Chiloé


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Chiloé

(chēlōā`), island (3,241 sq mi/8,394 sq km), a part of Los Lagos region, off S Chile. It is separated from the mainland by the Corcovado and Ancud gulfs and the Chacao Channel; the waters around the island are used as nursery by blue whales. It is the largest of the Chilean islands and the only one that has been successfully settled. A rainy climate favoring the growth of wet and dense evergreen forests makes it one of the world's last virgin frontiers. Nevertheless, the settlers have been able to raise wheat and potatoes and to export timber. The population is concentrated around Ancud and Castro; the former was totally destroyed and the latter badly damaged by an earthquake in 1960. Wrested from the natives by the Spanish in 1567, Chiloé was the last stronghold of Spanish royalists, who were not driven out until 1826.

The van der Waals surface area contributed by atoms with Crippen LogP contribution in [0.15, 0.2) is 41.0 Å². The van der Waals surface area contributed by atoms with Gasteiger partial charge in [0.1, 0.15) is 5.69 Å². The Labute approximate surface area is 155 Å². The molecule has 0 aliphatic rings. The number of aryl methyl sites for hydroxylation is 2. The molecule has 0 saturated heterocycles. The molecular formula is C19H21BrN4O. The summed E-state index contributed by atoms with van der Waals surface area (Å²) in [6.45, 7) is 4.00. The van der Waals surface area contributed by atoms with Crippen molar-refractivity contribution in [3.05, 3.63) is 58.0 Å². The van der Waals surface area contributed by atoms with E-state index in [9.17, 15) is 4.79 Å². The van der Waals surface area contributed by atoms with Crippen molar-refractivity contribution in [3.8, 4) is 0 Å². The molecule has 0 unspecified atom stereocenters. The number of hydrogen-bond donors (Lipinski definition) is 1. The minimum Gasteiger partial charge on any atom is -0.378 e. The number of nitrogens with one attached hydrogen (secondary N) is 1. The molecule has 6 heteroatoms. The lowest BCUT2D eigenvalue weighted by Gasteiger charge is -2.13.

Chiloé

 

an island off the coast of southern Chile. The Isla de Chiloé is separated from the South American mainland by the Chacao Strait, the Golfo de Ancud, and the Golfo Corcovado. The island is approximately 8,000 sq km in area and reaches a maximum elevation of 820 m. A hilly plain lies in the eastern part of the island; the eastern coastline is highly indented.

Chiloé has a temperate oceanic climate. The average monthly temperature varies from 7° to 14°C; precipitation averages 2,000 to 3,000 mm annually. The island has evergreen mixed forests. The inhabitants engage in logging, commercial fishing, and oystering. Ancud is the principal city and port of the Isla de Chiloé.